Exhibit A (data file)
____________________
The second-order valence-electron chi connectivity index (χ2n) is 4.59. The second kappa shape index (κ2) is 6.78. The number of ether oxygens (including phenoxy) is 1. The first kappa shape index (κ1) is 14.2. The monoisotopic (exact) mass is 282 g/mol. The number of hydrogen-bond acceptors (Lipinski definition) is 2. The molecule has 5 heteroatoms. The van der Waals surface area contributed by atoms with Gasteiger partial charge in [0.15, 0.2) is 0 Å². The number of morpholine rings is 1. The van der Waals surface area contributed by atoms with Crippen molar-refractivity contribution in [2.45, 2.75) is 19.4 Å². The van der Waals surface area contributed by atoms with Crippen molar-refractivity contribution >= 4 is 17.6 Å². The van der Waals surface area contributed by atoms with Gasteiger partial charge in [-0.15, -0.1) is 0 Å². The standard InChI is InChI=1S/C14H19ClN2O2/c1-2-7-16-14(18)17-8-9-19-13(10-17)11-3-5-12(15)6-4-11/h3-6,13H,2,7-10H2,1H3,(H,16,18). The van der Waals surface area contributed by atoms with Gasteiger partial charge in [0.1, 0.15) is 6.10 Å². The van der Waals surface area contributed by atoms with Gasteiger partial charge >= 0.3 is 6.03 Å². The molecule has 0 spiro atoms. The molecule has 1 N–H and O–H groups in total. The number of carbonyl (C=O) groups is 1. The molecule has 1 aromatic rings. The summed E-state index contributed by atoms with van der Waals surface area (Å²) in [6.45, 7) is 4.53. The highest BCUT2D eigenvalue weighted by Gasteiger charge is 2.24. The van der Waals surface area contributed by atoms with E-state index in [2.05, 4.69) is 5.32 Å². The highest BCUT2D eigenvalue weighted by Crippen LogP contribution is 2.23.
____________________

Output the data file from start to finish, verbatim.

The second-order valence-electron chi connectivity index (χ2n) is 4.59. The second kappa shape index (κ2) is 6.78. The number of ether oxygens (including phenoxy) is 1. The first kappa shape index (κ1) is 14.2. The monoisotopic (exact) mass is 282 g/mol. The number of hydrogen-bond acceptors (Lipinski definition) is 2. The molecule has 5 heteroatoms. The van der Waals surface area contributed by atoms with Gasteiger partial charge in [0.15, 0.2) is 0 Å². The number of morpholine rings is 1. The van der Waals surface area contributed by atoms with Crippen molar-refractivity contribution in [2.45, 2.75) is 19.4 Å². The van der Waals surface area contributed by atoms with Crippen molar-refractivity contribution >= 4 is 17.6 Å². The van der Waals surface area contributed by atoms with Gasteiger partial charge in [-0.15, -0.1) is 0 Å². The standard InChI is InChI=1S/C14H19ClN2O2/c1-2-7-16-14(18)17-8-9-19-13(10-17)11-3-5-12(15)6-4-11/h3-6,13H,2,7-10H2,1H3,(H,16,18). The van der Waals surface area contributed by atoms with Gasteiger partial charge in [0.1, 0.15) is 6.10 Å². The van der Waals surface area contributed by atoms with Gasteiger partial charge >= 0.3 is 6.03 Å². The molecule has 0 spiro atoms. The molecule has 1 N–H and O–H groups in total. The number of carbonyl (C=O) groups is 1. The molecule has 1 aromatic rings. The summed E-state index contributed by atoms with van der Waals surface area (Å²) in [6.45, 7) is 4.53. The highest BCUT2D eigenvalue weighted by Gasteiger charge is 2.24. The van der Waals surface area contributed by atoms with E-state index in [2.05, 4.69) is 5.32 Å². The highest BCUT2D eigenvalue weighted by Crippen LogP contribution is 2.23.